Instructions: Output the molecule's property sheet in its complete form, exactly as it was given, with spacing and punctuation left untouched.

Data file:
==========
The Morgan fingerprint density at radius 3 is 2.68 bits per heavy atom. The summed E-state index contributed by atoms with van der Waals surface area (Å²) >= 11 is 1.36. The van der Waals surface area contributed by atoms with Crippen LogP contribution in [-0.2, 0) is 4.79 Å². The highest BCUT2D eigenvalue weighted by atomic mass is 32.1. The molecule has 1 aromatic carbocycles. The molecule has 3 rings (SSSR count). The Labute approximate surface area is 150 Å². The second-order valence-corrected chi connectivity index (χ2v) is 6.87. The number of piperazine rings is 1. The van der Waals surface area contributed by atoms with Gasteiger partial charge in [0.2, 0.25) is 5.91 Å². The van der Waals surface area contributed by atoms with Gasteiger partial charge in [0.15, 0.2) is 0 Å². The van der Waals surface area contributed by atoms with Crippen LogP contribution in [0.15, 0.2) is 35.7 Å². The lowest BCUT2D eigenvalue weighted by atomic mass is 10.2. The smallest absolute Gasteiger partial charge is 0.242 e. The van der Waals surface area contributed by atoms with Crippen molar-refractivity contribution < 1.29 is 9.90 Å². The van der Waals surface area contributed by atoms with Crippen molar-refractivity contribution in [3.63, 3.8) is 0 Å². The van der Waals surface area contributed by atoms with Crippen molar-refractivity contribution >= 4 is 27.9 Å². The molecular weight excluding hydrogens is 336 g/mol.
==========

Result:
The Morgan fingerprint density at radius 3 is 2.68 bits per heavy atom. The summed E-state index contributed by atoms with van der Waals surface area (Å²) >= 11 is 1.36. The van der Waals surface area contributed by atoms with Crippen LogP contribution in [-0.2, 0) is 4.79 Å². The highest BCUT2D eigenvalue weighted by atomic mass is 32.1. The molecule has 1 aromatic carbocycles. The molecule has 3 rings (SSSR count). The Labute approximate surface area is 150 Å². The second-order valence-corrected chi connectivity index (χ2v) is 6.87. The number of piperazine rings is 1. The van der Waals surface area contributed by atoms with Gasteiger partial charge in [0.2, 0.25) is 5.91 Å². The van der Waals surface area contributed by atoms with Gasteiger partial charge in [0.15, 0.2) is 0 Å². The van der Waals surface area contributed by atoms with Crippen LogP contribution in [0.15, 0.2) is 35.7 Å². The lowest BCUT2D eigenvalue weighted by atomic mass is 10.2. The smallest absolute Gasteiger partial charge is 0.242 e. The van der Waals surface area contributed by atoms with Crippen molar-refractivity contribution < 1.29 is 9.90 Å². The van der Waals surface area contributed by atoms with Crippen molar-refractivity contribution in [3.63, 3.8) is 0 Å². The van der Waals surface area contributed by atoms with Crippen molar-refractivity contribution >= 4 is 27.9 Å². The molecular weight excluding hydrogens is 336 g/mol.